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Mirrored in another mind’s eye

Puget Sound Portrait Guild debuts at Bistro Pleasant Beach.

Eighteen local artists put a good face on things for the debut show of the Puget Sound Portrait Guild.

Founded on Bainbridge but welcoming any Puget Sound portraitist, the guild was formed this fall to present and support the wealth of Northwest portraiture.

The impetus came from Lara Cannon, who returned to her native Northwest in 2000 from studies at Boston’s Museum of Fine Arts.

Moving to Bainbridge Island, Cannon decided she wanted to meet the other portrait artists who lived here.

“I thought it would be really fun to see what’s going on, because I’ve seen samples (of portraiture) here and there, but no organization,” she said.

For Cannon, the guild was a way to bring the area’s portraitists together. The collective energy that resulted has spurred individual creativity, she says.

The debut show at Bistro Pleasant Beach embraces styles from formal to interpretive, as well as a range of media, including oils, watercolors, pastels and charcoal.

Work from professional artists hangs cheek-by-jowl with pieces by emerging talent.

Judith Barnett and Wanda Kemper each boast four decades of portraiture and have earned national reputations, while Chris Tipton is a senior at Northwest College of Art and Nicole Belieu studies art at Bainbridge High School.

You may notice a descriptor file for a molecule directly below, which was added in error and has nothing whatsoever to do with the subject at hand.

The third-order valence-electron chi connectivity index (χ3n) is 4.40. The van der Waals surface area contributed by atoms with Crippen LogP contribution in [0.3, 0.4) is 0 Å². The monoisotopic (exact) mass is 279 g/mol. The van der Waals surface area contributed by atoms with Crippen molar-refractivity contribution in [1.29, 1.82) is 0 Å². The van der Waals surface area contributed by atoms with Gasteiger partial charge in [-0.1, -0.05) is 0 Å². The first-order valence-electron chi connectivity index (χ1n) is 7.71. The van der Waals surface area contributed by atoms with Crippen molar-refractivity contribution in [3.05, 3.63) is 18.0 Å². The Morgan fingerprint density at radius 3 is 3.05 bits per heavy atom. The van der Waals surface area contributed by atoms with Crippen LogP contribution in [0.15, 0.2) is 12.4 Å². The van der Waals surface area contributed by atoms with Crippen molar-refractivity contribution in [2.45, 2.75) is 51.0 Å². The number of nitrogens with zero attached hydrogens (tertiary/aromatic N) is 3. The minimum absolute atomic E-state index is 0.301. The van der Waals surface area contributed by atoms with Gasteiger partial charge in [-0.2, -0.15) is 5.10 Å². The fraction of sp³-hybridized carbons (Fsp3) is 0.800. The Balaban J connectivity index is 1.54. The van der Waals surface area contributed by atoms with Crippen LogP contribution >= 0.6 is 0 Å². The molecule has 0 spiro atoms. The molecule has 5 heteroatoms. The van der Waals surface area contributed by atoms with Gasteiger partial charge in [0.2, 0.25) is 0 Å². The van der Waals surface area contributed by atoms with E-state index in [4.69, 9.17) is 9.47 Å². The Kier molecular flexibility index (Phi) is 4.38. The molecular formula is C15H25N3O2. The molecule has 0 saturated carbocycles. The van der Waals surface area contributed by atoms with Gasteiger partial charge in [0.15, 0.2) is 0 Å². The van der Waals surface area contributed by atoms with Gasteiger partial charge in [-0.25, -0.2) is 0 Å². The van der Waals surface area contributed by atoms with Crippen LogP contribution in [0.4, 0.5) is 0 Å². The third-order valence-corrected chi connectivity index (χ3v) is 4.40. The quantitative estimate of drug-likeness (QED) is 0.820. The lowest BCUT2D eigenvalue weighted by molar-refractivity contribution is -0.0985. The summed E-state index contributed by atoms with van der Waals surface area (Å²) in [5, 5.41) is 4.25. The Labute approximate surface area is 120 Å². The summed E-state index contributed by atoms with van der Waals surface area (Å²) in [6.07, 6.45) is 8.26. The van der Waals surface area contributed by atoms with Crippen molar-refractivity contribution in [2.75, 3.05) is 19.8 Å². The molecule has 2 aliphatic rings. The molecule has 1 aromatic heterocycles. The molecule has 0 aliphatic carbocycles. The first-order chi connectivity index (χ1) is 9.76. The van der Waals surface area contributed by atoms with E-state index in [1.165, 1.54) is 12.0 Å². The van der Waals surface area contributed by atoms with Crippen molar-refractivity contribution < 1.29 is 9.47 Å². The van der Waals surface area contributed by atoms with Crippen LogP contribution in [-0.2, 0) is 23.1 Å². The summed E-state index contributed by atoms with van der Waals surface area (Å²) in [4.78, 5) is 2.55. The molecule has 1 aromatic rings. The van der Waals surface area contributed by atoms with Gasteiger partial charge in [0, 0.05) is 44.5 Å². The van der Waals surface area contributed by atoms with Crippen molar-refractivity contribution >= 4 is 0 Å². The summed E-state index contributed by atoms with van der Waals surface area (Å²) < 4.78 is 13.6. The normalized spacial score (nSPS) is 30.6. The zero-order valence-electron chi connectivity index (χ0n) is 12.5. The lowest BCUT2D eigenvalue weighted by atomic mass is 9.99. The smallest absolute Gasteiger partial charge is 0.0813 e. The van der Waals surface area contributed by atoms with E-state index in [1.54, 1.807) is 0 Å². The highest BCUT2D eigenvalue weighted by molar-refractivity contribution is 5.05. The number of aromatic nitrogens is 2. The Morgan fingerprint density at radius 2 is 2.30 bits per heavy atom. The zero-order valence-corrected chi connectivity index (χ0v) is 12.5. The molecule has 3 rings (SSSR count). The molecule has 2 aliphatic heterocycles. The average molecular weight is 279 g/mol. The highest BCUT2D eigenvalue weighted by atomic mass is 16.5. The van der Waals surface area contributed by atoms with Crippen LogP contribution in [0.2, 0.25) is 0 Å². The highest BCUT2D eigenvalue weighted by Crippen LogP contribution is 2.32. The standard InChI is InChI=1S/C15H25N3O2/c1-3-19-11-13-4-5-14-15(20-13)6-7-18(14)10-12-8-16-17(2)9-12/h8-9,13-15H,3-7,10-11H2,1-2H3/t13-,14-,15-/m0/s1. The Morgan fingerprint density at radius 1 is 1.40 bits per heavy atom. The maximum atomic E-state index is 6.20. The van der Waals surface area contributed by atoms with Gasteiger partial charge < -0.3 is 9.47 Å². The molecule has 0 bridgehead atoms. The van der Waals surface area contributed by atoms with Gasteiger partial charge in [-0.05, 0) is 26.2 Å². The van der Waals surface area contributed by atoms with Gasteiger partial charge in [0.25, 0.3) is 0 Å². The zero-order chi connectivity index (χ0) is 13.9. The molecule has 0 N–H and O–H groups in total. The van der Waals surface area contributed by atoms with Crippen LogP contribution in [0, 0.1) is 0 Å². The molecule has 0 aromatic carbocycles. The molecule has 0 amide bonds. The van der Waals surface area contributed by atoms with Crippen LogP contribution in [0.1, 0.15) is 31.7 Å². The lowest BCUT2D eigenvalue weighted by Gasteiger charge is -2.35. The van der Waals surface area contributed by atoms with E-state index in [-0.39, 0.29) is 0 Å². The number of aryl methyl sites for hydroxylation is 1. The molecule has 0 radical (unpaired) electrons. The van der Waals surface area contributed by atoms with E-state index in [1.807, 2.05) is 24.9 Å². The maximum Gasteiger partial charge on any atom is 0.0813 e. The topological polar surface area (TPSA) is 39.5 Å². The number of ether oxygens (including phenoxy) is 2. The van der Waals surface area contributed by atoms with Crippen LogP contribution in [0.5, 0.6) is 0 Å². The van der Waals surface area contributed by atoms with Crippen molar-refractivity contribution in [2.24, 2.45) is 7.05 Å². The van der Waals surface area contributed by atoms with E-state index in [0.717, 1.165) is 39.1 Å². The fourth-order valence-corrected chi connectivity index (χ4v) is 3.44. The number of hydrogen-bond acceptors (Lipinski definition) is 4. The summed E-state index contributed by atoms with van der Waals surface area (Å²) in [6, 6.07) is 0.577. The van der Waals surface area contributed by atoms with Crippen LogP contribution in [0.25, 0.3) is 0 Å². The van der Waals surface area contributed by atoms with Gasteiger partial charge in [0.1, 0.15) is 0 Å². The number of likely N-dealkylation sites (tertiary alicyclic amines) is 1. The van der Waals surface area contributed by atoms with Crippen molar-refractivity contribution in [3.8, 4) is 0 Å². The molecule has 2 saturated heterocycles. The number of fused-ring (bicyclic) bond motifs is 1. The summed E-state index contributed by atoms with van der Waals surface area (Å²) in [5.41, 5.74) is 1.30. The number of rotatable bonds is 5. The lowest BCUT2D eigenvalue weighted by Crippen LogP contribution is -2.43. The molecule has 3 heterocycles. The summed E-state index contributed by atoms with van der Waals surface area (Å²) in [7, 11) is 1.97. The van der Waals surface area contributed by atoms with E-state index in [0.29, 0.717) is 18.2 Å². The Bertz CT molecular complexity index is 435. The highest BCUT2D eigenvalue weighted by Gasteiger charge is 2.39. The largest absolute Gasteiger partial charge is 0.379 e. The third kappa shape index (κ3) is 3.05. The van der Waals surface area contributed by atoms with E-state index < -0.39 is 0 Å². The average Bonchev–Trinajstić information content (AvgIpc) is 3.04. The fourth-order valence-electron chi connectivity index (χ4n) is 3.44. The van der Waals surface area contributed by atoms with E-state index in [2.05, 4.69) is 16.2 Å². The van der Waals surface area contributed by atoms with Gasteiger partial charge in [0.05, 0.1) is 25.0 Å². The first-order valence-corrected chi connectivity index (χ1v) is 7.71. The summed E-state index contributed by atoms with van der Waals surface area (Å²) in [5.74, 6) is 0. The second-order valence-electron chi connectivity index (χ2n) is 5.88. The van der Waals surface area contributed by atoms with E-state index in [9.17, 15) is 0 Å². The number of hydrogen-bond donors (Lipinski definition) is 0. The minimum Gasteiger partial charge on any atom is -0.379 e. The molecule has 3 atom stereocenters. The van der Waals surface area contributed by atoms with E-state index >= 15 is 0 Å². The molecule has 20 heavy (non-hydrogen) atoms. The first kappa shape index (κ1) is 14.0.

Most of the portraitists work from life, but Marci Collins prefers photographs, and Cynthia Dice’s cartoon-like paintings – including an image of a child being nuzzled by a dog, captioned by the line “That tickles” – don’t aspire to realism.

The group has an international flavor, with Scottish painter Lindsay French, South African Francis Gace and English painter Gillian Bull.

Bull explores Britain’s kinship with Australia in a portrait of a woman sporting a maroon velvet beret, a hat designed specifically for the Melbourne Cup.

“Australia’s horse races are like our British races; people wear hats,” Bull said. “For me, her hat was something to hang the picture on.”

While 17 of the guild artists paint the human face, Pam Fermanis, an interior designer, extends the genre to include house and dog portraits.

“I just love animals,” Fermanis said. “And houses do have a personality.”

Many of the guild members paint together in weekly sessions at Wing Point Country Club. Their works, made from the same model and exhibited on the restaurant’s second floor, range from impressionistic to close rendering.

The variations on a theme underscore one of the genre’s strengths: a narrowly defined defined subject matter – the human visage – that may serve to emphasize the variability of interpretation.

“I knew that once we got together, we’d all look different,” Cannon said, “because everyone has a different intent.

“The person who’s looking to do a polished portrait on commission will be different from the professional artist who wants to try portraiture, and the person who’s looking to portray an interior mood or emotion.

“For me, it’s got to be a likeness – and it’s got to be ‘on.’”

* * * * *

Members of the new Puget Sound Portrait Guild show work at Bistro Pleasant Beach through February.

An opening reception featuring live music and portrait demonstrations is 2-4 p.m Jan. 11.

A portrait session with Wanda Kemper will be raffled to benefit the Bainbridge High School musical instrument drive.

Information: www.pugetsoundportraitguild.com, 855-7940 or cannonlara@hotmail.com.

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